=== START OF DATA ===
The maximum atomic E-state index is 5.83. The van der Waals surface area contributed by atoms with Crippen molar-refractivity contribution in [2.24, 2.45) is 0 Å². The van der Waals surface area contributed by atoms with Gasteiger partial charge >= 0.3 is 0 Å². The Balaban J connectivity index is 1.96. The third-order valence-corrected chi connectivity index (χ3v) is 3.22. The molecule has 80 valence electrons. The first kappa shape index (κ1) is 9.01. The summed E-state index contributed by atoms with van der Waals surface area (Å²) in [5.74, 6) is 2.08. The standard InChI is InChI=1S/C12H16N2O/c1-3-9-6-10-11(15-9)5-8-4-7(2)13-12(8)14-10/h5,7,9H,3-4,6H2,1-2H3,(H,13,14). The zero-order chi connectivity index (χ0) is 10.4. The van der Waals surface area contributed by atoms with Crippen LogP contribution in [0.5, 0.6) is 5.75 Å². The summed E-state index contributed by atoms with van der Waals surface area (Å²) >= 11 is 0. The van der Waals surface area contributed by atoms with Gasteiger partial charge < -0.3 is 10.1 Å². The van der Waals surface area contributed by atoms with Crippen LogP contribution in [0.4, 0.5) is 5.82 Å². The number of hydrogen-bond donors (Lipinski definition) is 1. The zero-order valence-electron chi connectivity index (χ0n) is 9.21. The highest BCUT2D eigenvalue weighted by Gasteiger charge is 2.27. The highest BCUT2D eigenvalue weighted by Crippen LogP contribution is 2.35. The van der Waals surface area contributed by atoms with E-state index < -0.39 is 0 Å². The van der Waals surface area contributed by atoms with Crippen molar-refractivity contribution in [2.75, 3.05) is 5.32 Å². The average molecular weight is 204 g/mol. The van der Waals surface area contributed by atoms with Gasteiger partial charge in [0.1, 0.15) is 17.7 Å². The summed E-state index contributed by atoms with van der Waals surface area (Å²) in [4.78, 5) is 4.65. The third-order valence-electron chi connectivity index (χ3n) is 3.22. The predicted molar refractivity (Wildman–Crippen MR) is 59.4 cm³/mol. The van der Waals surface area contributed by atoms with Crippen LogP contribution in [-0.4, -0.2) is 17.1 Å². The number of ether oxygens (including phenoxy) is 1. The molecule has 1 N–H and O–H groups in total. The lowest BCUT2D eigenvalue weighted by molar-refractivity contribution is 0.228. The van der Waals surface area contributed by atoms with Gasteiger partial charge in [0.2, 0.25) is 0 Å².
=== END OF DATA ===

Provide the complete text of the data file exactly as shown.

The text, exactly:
The maximum atomic E-state index is 5.83. The van der Waals surface area contributed by atoms with Crippen molar-refractivity contribution in [2.24, 2.45) is 0 Å². The van der Waals surface area contributed by atoms with Gasteiger partial charge >= 0.3 is 0 Å². The Balaban J connectivity index is 1.96. The third-order valence-corrected chi connectivity index (χ3v) is 3.22. The molecule has 80 valence electrons. The first kappa shape index (κ1) is 9.01. The summed E-state index contributed by atoms with van der Waals surface area (Å²) in [5.74, 6) is 2.08. The standard InChI is InChI=1S/C12H16N2O/c1-3-9-6-10-11(15-9)5-8-4-7(2)13-12(8)14-10/h5,7,9H,3-4,6H2,1-2H3,(H,13,14). The zero-order chi connectivity index (χ0) is 10.4. The van der Waals surface area contributed by atoms with Crippen LogP contribution in [0.5, 0.6) is 5.75 Å². The summed E-state index contributed by atoms with van der Waals surface area (Å²) >= 11 is 0. The van der Waals surface area contributed by atoms with Gasteiger partial charge < -0.3 is 10.1 Å². The van der Waals surface area contributed by atoms with Crippen LogP contribution in [0.4, 0.5) is 5.82 Å². The number of hydrogen-bond donors (Lipinski definition) is 1. The zero-order valence-electron chi connectivity index (χ0n) is 9.21. The highest BCUT2D eigenvalue weighted by Gasteiger charge is 2.27. The highest BCUT2D eigenvalue weighted by Crippen LogP contribution is 2.35. The van der Waals surface area contributed by atoms with E-state index < -0.39 is 0 Å². The van der Waals surface area contributed by atoms with Crippen molar-refractivity contribution in [2.75, 3.05) is 5.32 Å². The average molecular weight is 204 g/mol. The van der Waals surface area contributed by atoms with Gasteiger partial charge in [0.1, 0.15) is 17.7 Å². The summed E-state index contributed by atoms with van der Waals surface area (Å²) in [4.78, 5) is 4.65. The third-order valence-electron chi connectivity index (χ3n) is 3.22. The predicted molar refractivity (Wildman–Crippen MR) is 59.4 cm³/mol. The van der Waals surface area contributed by atoms with Crippen LogP contribution in [-0.4, -0.2) is 17.1 Å². The number of ether oxygens (including phenoxy) is 1. The molecule has 1 N–H and O–H groups in total. The lowest BCUT2D eigenvalue weighted by molar-refractivity contribution is 0.228. The van der Waals surface area contributed by atoms with Gasteiger partial charge in [0.2, 0.25) is 0 Å².